It looked like the economy was about to sprout green shoots. The NITI Ayog and the finance ministry were optimistic. More than that visiting finance managers, the men who invest multiple billions, were rating India highly, talking about the mild industrial pick-up from March and the revival since. The governor of the Reserve Bank was also optimistic while urging more reforms. One was hoping to endorse all these sentiments. But the Central Statistics Office’s latest figures of the decline in investment rates in 2016 were too explicit to ignore.
The green shoots, it seems, were only in the statements. Inflation rates shot up to above 5 per cent in April and the trend persists. The week-long delay in the monsoon will also take its toll. The meteorological department (MET) should not say that the delayed monsoon will be made up by later rainfall. Most crops in the kharif season — apart from sugarcane — have a cropping season of 80 days or less. A delay of eight days, all things being equal, means a 10 per cent shortfall in yield. The MET says the monsoon is normal (as an econometrician I have never understood why they gave a forecast at 94 per cent probability levels) at 99 per cent probability levels.
With the latest figures on industrial output, the case for a fiscal stimulus is now pressing, unless we want to reconcile ourselves to a high growth economy led by a manufacturing growth rate of less than 3 per cent and an uncertain agrarian sector. GDP growth in manufacturing being higher than the index of industrial production implies that value added growth is improving with greater efficiency, but not the production of goods with which employment rises. The stimulus should focus on capital and intermediate goods’ demand which is suffering the most. It has to be fiscally neutral at the macro-level i.e. the increase in government spending has to be compensated by parallel resource raising efforts. There was, of course, the loose statement from Subramanian Swamy asking for interest rates to be reduced even though he is too good an economist not to know that the critical issue was the need for a fiscally-led initiative to raise public capital formation to bring in lagging private investment.
With the latest inflation figures, it would be risky to have agricultural demand pushing fiscal expenditure strategy. The pressure on domestic prices could soon translate into exchange rate difficulties. This would be bad news in the current volatile situation, particularly after Raghuram Rajan’s exit. Merits apart, ‘Rexit’ has affected market sentiment, as many global bankers have suggested. Keynes once said, in volatile markets sentiments are more important than facts.
India must be the only country in the non-socialist world where a cabinet secretary was to chair the selection of the governor of the central bank. Technically, the governor of the RBI is not a part of the order of precedence, but has a niche of his own and only policy illiterates would undermine his position.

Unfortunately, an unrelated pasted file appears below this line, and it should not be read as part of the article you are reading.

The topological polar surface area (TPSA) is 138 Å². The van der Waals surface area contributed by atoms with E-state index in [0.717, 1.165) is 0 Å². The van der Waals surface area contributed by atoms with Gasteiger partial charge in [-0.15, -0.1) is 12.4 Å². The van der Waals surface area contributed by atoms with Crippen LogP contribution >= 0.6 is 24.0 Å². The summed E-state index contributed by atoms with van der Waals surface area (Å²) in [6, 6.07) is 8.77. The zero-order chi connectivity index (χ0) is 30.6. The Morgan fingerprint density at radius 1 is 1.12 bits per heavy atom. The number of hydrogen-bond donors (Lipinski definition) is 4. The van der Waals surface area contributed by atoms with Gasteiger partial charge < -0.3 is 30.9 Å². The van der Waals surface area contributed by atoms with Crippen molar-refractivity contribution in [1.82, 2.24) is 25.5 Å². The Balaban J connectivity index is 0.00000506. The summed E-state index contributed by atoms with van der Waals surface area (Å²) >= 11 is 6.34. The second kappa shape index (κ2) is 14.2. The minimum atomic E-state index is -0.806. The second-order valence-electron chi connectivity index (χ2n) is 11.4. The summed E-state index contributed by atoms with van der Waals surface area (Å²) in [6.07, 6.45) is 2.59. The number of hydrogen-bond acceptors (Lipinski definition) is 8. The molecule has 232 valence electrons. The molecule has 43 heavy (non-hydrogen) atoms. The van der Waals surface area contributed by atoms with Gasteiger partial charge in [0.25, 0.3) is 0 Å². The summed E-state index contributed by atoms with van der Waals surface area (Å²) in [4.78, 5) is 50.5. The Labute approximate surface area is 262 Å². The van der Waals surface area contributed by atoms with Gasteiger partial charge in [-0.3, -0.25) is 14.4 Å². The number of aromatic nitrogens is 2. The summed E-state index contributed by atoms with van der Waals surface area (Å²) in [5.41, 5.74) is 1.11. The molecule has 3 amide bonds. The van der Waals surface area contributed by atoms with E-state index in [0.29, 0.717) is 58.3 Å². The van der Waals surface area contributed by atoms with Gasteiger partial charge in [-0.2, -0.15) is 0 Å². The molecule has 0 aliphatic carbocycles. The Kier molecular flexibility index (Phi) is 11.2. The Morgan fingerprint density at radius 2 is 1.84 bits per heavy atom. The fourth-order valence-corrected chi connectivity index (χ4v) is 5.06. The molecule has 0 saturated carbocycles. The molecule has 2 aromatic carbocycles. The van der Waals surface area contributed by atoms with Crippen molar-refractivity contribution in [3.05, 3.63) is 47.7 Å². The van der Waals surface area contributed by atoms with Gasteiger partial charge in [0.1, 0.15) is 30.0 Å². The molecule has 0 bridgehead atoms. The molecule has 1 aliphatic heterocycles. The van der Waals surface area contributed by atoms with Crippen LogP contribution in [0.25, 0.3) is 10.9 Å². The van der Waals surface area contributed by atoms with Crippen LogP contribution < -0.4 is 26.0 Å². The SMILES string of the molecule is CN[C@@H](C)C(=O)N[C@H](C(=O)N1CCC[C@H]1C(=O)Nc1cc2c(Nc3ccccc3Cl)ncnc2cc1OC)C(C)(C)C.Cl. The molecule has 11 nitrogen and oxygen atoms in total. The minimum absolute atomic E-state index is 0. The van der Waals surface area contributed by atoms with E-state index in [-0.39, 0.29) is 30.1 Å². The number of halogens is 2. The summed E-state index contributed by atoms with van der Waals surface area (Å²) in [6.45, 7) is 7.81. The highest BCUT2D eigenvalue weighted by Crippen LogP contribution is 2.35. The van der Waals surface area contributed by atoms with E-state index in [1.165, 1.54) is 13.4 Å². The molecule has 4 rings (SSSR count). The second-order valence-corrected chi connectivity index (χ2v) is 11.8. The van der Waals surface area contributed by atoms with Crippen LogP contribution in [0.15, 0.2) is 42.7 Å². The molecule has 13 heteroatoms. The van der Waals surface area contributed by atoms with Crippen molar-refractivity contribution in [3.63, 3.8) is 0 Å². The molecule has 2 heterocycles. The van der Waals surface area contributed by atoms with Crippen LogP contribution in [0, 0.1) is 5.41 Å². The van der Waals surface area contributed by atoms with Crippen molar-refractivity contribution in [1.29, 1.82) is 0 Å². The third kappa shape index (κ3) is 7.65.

A lot of learning seems to be needed at the highest levels. The first thing for policymakers to do is to take the country into confidence on their understanding of the macroeconomic perspective. While it has always been natural for the government of the day to paint a somewhat rosy macroeconomic picture, India’s economic policymakers have generally been frank on their detailed assessment of past difficulties and their perspective on expected outcomes and the policies they would follow. Coyness always leads to rumours — not a good thing for the economy.
Another casualty has been the lack of serious discussion at the official level of the devastating drought in parts of the country, in line with the MET’s story. Policymakers at the highest level, instead of explaining the seriousness of the situation and the requirements for action at the national, state and local levels, just ignore the facts. In Gujarat and in other parts of western and central India, after two years of continued drought, the water shortage was devastating. The rainfall deficit is high in western and eastern India. These are less irrigated areas and a normal monsoon in north-west India does not matter because the area is almost entirely irrigated. A reporter says the agriculture minister, when asked about this deficit, told him that farm incomes are to double in six years.
Unlike in the past, we have political leaders engaging in slanging matches with those who are opposed to them as a substitute for immediate policy action. We need a contingency plan in case the monsoon is not adequate in some areas. An action-based policy needs to be in position. In rain-deficit areas, good district collectors are already storing available water in village talavdis for drinking purposes and orders from above for releasing it for irrigation are being ignored. If the first crop fails, there has to be a detailed plan for the distribution of seeds and agricultural credit which becomes very critical for farmers to maximise their yield through nutrients for the second crop.
Mutual discrimination will not carry us very far and the sooner we get a perspective on the strategy for this huge country, the better off we will all be.